Dream Work & Contemplative Practice

May, 2020


One thing that’s made our past retreats so special was that we took an individualized approach to our curriculum and teaching. In practical terms, this means we’ve set a plan for what we’d like to cover during this retreat, but are always open to be spontaneous in how the individual days are laid out – the retreats follow this “creative itinerary” rather than something rigid that takes away from the enjoyment of the entire experience.

Every retreat group we work with is unique; we realized a long time ago that attuning the teachings as much as possible to those who come, tailoring the Sadhanas and theoretical teachings based on the individual, keeps things nourishing and more understandable.

A special part of these retreats is the atmosphere of immersion in the teachings and social environment together. We always look to find the right balance, allowing room for walks on the beach, meals together, while still allowing longer than normal days of teaching and practice when it makes the most sense to do so.

A Brief Overview Of What To Expect

In mid-20th century China, Mao-tse-Tung banned the use of the word dream in all published writing. Not long before this, Adolf Hitler deemed the automatic writing and dream work of the Surrealists in occupied Europe as sinister and deranged; he had them arrested and thrown into concentration camps.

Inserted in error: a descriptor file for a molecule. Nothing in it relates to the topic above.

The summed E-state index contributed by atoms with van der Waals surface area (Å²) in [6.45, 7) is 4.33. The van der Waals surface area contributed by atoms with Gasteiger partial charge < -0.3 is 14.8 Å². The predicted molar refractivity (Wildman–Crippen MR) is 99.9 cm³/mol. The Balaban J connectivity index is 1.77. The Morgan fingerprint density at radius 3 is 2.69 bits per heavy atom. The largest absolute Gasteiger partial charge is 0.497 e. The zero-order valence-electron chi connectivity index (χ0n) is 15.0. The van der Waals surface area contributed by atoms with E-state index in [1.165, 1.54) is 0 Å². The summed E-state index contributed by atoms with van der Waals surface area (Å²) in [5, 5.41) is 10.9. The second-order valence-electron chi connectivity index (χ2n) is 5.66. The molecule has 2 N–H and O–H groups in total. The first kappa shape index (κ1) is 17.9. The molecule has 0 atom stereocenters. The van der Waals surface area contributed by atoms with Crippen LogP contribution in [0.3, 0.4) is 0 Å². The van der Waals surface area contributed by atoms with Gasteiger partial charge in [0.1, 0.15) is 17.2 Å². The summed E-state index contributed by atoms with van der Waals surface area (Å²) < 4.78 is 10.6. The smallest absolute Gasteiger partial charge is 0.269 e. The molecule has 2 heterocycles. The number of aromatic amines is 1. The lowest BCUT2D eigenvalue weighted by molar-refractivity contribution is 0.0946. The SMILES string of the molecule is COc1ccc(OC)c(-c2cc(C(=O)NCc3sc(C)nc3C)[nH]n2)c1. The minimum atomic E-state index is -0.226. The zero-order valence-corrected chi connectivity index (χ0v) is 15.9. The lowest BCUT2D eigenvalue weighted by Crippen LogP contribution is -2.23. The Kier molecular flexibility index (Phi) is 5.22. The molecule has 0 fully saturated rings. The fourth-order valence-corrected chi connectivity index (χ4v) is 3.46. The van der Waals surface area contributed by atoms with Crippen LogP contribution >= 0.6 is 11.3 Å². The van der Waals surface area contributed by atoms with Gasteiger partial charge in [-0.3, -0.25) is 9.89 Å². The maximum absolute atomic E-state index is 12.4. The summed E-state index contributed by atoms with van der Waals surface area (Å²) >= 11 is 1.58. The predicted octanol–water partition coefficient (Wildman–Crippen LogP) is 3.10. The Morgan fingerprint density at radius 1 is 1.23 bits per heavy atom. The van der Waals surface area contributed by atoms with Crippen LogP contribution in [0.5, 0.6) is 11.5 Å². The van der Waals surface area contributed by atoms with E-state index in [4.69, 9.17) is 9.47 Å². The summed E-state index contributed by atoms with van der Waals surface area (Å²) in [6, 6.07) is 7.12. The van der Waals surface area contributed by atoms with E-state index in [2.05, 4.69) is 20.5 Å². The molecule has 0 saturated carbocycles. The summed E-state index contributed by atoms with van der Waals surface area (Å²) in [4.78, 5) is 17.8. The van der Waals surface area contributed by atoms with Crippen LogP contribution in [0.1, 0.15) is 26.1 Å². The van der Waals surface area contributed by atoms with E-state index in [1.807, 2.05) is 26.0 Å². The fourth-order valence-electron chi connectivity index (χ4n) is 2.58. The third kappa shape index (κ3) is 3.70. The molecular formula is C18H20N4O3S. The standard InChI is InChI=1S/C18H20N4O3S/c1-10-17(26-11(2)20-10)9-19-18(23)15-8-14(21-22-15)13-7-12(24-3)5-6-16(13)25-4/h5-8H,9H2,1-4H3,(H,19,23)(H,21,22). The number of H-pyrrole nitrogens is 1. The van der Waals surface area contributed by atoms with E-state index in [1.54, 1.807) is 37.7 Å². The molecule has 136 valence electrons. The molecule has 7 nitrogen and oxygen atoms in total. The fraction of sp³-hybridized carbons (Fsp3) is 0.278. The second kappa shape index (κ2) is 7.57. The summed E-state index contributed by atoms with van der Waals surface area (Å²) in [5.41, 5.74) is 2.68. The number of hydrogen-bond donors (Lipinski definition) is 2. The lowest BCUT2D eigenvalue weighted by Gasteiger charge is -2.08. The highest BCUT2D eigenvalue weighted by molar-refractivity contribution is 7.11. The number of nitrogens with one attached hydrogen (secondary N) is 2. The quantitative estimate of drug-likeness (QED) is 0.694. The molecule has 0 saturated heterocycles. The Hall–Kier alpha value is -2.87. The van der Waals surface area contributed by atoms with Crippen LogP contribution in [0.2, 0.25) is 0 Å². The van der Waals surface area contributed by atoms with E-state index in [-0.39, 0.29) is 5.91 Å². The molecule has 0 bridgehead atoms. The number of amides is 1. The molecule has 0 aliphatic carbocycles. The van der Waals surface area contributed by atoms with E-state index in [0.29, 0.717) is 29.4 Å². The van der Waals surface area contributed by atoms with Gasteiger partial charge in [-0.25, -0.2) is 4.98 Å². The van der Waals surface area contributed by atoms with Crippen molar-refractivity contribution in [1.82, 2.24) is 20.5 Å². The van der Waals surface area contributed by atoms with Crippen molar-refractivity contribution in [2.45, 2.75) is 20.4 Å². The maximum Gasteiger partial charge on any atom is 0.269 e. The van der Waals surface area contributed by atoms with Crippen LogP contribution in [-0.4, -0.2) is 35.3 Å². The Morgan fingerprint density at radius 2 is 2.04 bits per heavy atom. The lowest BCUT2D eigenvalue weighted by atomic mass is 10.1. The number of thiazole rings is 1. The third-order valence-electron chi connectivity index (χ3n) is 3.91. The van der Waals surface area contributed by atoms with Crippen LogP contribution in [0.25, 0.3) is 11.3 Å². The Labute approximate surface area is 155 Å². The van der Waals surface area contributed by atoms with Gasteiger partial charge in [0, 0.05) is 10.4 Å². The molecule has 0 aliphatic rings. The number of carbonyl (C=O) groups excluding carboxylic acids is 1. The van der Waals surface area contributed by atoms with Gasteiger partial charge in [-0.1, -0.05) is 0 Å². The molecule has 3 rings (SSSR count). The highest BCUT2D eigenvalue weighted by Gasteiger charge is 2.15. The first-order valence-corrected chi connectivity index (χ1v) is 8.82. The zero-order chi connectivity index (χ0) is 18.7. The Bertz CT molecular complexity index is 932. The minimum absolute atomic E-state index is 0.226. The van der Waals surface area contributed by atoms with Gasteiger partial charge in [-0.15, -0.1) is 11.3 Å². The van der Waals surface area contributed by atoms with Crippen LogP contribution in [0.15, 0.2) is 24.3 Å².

Prohibitions against the life of the heart are not an invention of recent centuries.If you look closely, you’ll find them sprinkled throughout Europe’s deep history, where they reveal an underlying fear the West has of the Unconsciousand the Mystical Heart.

“You have to make the choice between the discomfort of being aware of your mental afflictions versus the discomfort of being ruled by them.”

–Tibetan Monk, Minge Rinpoche, on accessing the inner life

Scottish psychologist R.D. Laing spoke of the inner life of the heart as one of the three greatest universal human fears. Unresolved physic pain strives to express itself through our dreams. All our afflictive emotions (kleshas) are born of that hidden unresolved pain.

The bearers of the world’s mystical traditions have always turned to contemplative awareness and interior communion as the path to God, as well as freedom from fears, anxieties, and distress.

During this retreat,we will foray into the cultivation of practices touncoveryour hidden unresolved grief and fragmented emotional content of the heart.The paramount focus: to heal it through compassionate awareness in a close group setting.

We will make use of shared dreams, dream interpretation, group sharing, and daily meditation practice to facilitate compassionate access to the tender regions of the heart.